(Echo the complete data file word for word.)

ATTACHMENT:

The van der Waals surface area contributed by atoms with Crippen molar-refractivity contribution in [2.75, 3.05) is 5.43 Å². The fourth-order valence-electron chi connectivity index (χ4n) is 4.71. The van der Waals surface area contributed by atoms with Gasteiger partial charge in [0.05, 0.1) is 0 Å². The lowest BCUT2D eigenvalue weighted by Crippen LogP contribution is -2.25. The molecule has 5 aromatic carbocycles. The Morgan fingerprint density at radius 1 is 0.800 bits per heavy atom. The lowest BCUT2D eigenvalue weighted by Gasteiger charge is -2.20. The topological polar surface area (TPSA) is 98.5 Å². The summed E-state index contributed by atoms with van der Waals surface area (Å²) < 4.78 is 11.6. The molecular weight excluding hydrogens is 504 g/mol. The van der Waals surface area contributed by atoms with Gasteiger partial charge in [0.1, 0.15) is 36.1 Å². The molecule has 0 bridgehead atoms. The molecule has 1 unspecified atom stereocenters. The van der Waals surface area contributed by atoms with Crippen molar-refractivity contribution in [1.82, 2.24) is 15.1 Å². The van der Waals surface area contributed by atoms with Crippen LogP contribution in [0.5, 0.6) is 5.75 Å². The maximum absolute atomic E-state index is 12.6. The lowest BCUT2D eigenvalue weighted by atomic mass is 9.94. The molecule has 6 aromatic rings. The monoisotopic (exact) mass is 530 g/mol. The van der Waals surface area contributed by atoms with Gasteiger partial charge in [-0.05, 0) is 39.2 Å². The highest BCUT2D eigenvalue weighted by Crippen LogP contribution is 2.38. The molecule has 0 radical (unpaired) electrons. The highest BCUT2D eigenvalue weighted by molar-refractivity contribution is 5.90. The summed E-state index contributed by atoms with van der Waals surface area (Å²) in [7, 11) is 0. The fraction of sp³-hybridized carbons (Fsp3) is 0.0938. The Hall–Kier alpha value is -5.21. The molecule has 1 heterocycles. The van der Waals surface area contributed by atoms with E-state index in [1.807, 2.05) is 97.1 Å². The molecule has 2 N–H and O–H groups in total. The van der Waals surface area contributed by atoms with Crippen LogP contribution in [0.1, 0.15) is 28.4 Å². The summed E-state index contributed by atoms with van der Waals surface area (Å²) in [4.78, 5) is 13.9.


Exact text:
The van der Waals surface area contributed by atoms with Crippen molar-refractivity contribution in [2.75, 3.05) is 5.43 Å². The fourth-order valence-electron chi connectivity index (χ4n) is 4.71. The van der Waals surface area contributed by atoms with Gasteiger partial charge in [0.05, 0.1) is 0 Å². The lowest BCUT2D eigenvalue weighted by Crippen LogP contribution is -2.25. The molecule has 5 aromatic carbocycles. The Morgan fingerprint density at radius 1 is 0.800 bits per heavy atom. The lowest BCUT2D eigenvalue weighted by Gasteiger charge is -2.20. The topological polar surface area (TPSA) is 98.5 Å². The summed E-state index contributed by atoms with van der Waals surface area (Å²) < 4.78 is 11.6. The molecular weight excluding hydrogens is 504 g/mol. The van der Waals surface area contributed by atoms with Gasteiger partial charge in [0.1, 0.15) is 36.1 Å². The molecule has 0 bridgehead atoms. The molecule has 1 unspecified atom stereocenters. The van der Waals surface area contributed by atoms with Crippen molar-refractivity contribution in [1.82, 2.24) is 15.1 Å². The van der Waals surface area contributed by atoms with Crippen LogP contribution in [0.5, 0.6) is 5.75 Å². The maximum absolute atomic E-state index is 12.6. The lowest BCUT2D eigenvalue weighted by atomic mass is 9.94. The molecule has 6 aromatic rings. The monoisotopic (exact) mass is 530 g/mol. The van der Waals surface area contributed by atoms with Gasteiger partial charge in [-0.05, 0) is 39.2 Å². The highest BCUT2D eigenvalue weighted by Crippen LogP contribution is 2.38. The molecule has 0 radical (unpaired) electrons. The highest BCUT2D eigenvalue weighted by molar-refractivity contribution is 5.90. The summed E-state index contributed by atoms with van der Waals surface area (Å²) in [7, 11) is 0. The fraction of sp³-hybridized carbons (Fsp3) is 0.0938. The Hall–Kier alpha value is -5.21. The molecule has 1 heterocycles. The van der Waals surface area contributed by atoms with E-state index in [1.807, 2.05) is 97.1 Å². The molecule has 2 N–H and O–H groups in total. The van der Waals surface area contributed by atoms with Crippen LogP contribution in [0.1, 0.15) is 28.4 Å². The summed E-state index contributed by atoms with van der Waals surface area (Å²) in [4.78, 5) is 13.9.